The Income tax Act, 1961 only recognize two types of sale transactions of business assets of business. One type of sale is known as slump sale (sale of going concern) and the other could be sale of individual or block assets of the business against stipulated price. The decision of any Court would rest on the finding of the Tribunal in this regard of the type of sale transaction.
On to the difference in the two types of transaction the law is fairly settled by the decision of the Supreme Court in CIT v. Artex Manufacturing Co.  227 ITR 260 but the application of the judgment again may come under fierce fighting. In this case there was a sale of the entire business as a going concern by a firm to a company formed for the purpose of such take over. The question was whether the provisions of section 41(2) (now substituted by section 50) were applicable. The Supreme
Court held that though in the agreement there was no reference of the
value of the plant, machinery and dead stock, on the basis of the information that was furnished by the assessee before the Income-tax Officer, it became evident that the amount of Rs. 11,50,400 had been arrived at by taking into consideration the value of the plant, machinery and dead stock as assessed by the valuer at Rs. 15,87,296. The Supreme Court held that it was not a case in which it could not be said that the price attributed to the items transferred was not indicated and hence section 41(2) of the Income-tax Act, 1961, could not be applied.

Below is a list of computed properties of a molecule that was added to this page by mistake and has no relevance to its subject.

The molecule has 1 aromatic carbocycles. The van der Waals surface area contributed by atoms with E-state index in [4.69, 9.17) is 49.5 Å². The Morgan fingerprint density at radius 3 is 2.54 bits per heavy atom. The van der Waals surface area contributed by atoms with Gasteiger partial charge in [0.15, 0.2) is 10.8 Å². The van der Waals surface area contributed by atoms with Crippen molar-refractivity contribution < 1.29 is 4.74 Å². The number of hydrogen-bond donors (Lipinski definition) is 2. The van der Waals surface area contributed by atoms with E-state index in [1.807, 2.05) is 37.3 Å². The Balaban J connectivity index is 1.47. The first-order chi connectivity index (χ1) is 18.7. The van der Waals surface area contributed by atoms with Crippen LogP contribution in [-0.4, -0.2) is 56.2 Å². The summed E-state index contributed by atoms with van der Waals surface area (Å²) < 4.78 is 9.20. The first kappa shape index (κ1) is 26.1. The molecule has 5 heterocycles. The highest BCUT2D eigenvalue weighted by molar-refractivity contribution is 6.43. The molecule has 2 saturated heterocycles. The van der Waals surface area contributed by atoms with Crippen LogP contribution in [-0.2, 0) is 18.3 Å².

Thus the guiding principle is the finding, if any as to the mention of any stipulated price of the depreciable asset in the working of total sale price either as part of any agreement or from an insight in the valuation report in the custody of the revenue authorities, in which case section 41(2) or section 50 will find of any interest, else not.
In case the Tribunal holds that section 50 is inapplicable the type of sale will be known as slump sale with no tax liability until incorporation of section 50B in the statute w.e.f. 01.04.1999.
However on the issue of computation of cost of acquisition the Delhi High Court in the case of PNB Finance Ltd. v. CIT (2001) 117TAX586 while referring to the Supreme Court ruling in CIT v. Artex Mfg. Co. (1997) 227ITR260 and in CIT v. Electric Control Gear Mfg. Co. (1997) (227ITR278) held that even in the case of a slump transaction when the business is sold as a going concern, it is not impossible to determine the actual cost, viz, the cost of acquisition, even though, in a given case, it may be a self generated assets. It may be a difficult exercise but certainly is capable of evaluation on the basis of settled principles of valuation.